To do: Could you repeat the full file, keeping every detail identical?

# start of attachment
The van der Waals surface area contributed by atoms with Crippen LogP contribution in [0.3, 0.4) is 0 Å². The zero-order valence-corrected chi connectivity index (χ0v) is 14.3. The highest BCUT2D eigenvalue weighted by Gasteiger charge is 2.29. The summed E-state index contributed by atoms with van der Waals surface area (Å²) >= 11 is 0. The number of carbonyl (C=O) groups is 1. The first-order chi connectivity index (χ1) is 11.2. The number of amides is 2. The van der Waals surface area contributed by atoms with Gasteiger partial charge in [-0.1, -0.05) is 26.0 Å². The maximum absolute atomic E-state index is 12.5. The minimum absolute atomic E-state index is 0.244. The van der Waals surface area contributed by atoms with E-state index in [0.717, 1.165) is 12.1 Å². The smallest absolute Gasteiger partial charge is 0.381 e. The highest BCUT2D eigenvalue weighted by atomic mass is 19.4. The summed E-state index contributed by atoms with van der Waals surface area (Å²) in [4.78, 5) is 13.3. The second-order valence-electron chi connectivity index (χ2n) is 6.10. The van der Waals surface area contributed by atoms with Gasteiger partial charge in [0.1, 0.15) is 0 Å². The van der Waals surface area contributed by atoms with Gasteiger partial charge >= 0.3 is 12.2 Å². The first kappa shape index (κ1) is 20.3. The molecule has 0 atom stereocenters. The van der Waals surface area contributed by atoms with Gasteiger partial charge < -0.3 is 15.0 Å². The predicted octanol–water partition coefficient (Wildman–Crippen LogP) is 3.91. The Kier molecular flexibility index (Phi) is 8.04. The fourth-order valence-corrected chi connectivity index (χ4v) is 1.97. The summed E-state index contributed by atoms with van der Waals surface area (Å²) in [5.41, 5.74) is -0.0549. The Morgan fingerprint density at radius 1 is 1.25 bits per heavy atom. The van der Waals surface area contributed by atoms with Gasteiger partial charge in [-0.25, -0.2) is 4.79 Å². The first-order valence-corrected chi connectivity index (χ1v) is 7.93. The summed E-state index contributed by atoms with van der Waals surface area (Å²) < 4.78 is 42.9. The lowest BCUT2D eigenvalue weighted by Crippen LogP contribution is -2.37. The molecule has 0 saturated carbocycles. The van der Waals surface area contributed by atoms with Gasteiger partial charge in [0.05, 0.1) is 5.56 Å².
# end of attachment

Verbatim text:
The van der Waals surface area contributed by atoms with Crippen LogP contribution in [0.3, 0.4) is 0 Å². The zero-order valence-corrected chi connectivity index (χ0v) is 14.3. The highest BCUT2D eigenvalue weighted by Gasteiger charge is 2.29. The summed E-state index contributed by atoms with van der Waals surface area (Å²) >= 11 is 0. The number of carbonyl (C=O) groups is 1. The first-order chi connectivity index (χ1) is 11.2. The number of amides is 2. The van der Waals surface area contributed by atoms with Gasteiger partial charge in [-0.1, -0.05) is 26.0 Å². The maximum absolute atomic E-state index is 12.5. The minimum absolute atomic E-state index is 0.244. The van der Waals surface area contributed by atoms with E-state index in [0.717, 1.165) is 12.1 Å². The smallest absolute Gasteiger partial charge is 0.381 e. The highest BCUT2D eigenvalue weighted by atomic mass is 19.4. The summed E-state index contributed by atoms with van der Waals surface area (Å²) in [4.78, 5) is 13.3. The second-order valence-electron chi connectivity index (χ2n) is 6.10. The van der Waals surface area contributed by atoms with Gasteiger partial charge in [0.1, 0.15) is 0 Å². The van der Waals surface area contributed by atoms with Gasteiger partial charge >= 0.3 is 12.2 Å². The first kappa shape index (κ1) is 20.3. The molecule has 0 atom stereocenters. The van der Waals surface area contributed by atoms with Gasteiger partial charge < -0.3 is 15.0 Å². The predicted octanol–water partition coefficient (Wildman–Crippen LogP) is 3.91. The Kier molecular flexibility index (Phi) is 8.04. The fourth-order valence-corrected chi connectivity index (χ4v) is 1.97. The summed E-state index contributed by atoms with van der Waals surface area (Å²) in [5.41, 5.74) is -0.0549. The Morgan fingerprint density at radius 1 is 1.25 bits per heavy atom. The van der Waals surface area contributed by atoms with Gasteiger partial charge in [-0.25, -0.2) is 4.79 Å². The first-order valence-corrected chi connectivity index (χ1v) is 7.93. The summed E-state index contributed by atoms with van der Waals surface area (Å²) < 4.78 is 42.9. The lowest BCUT2D eigenvalue weighted by Crippen LogP contribution is -2.37. The molecule has 0 saturated carbocycles. The van der Waals surface area contributed by atoms with Gasteiger partial charge in [0.05, 0.1) is 5.56 Å².